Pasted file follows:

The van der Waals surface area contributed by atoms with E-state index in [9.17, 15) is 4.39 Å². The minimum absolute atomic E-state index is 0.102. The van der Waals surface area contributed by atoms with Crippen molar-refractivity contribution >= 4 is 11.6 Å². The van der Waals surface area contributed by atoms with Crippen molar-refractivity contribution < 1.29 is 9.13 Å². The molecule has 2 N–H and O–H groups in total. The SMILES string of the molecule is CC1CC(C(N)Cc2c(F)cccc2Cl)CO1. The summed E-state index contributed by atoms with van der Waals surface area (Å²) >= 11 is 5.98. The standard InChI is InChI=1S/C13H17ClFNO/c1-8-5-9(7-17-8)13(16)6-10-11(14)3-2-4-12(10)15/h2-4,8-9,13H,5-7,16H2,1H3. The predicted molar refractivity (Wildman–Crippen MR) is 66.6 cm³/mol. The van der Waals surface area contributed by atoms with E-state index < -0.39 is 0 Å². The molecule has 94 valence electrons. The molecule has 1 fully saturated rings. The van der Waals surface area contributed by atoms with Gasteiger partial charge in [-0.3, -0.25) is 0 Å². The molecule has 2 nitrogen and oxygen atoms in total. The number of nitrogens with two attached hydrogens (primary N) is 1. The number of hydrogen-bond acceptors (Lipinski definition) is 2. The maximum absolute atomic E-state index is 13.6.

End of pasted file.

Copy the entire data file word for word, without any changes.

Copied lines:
The van der Waals surface area contributed by atoms with E-state index in [9.17, 15) is 4.39 Å². The minimum absolute atomic E-state index is 0.102. The van der Waals surface area contributed by atoms with Crippen molar-refractivity contribution >= 4 is 11.6 Å². The van der Waals surface area contributed by atoms with Crippen molar-refractivity contribution < 1.29 is 9.13 Å². The molecule has 2 N–H and O–H groups in total. The SMILES string of the molecule is CC1CC(C(N)Cc2c(F)cccc2Cl)CO1. The summed E-state index contributed by atoms with van der Waals surface area (Å²) >= 11 is 5.98. The standard InChI is InChI=1S/C13H17ClFNO/c1-8-5-9(7-17-8)13(16)6-10-11(14)3-2-4-12(10)15/h2-4,8-9,13H,5-7,16H2,1H3. The predicted molar refractivity (Wildman–Crippen MR) is 66.6 cm³/mol. The van der Waals surface area contributed by atoms with E-state index < -0.39 is 0 Å². The molecule has 94 valence electrons. The molecule has 1 fully saturated rings. The van der Waals surface area contributed by atoms with Gasteiger partial charge in [-0.3, -0.25) is 0 Å². The molecule has 2 nitrogen and oxygen atoms in total. The number of nitrogens with two attached hydrogens (primary N) is 1. The number of hydrogen-bond acceptors (Lipinski definition) is 2. The maximum absolute atomic E-state index is 13.6.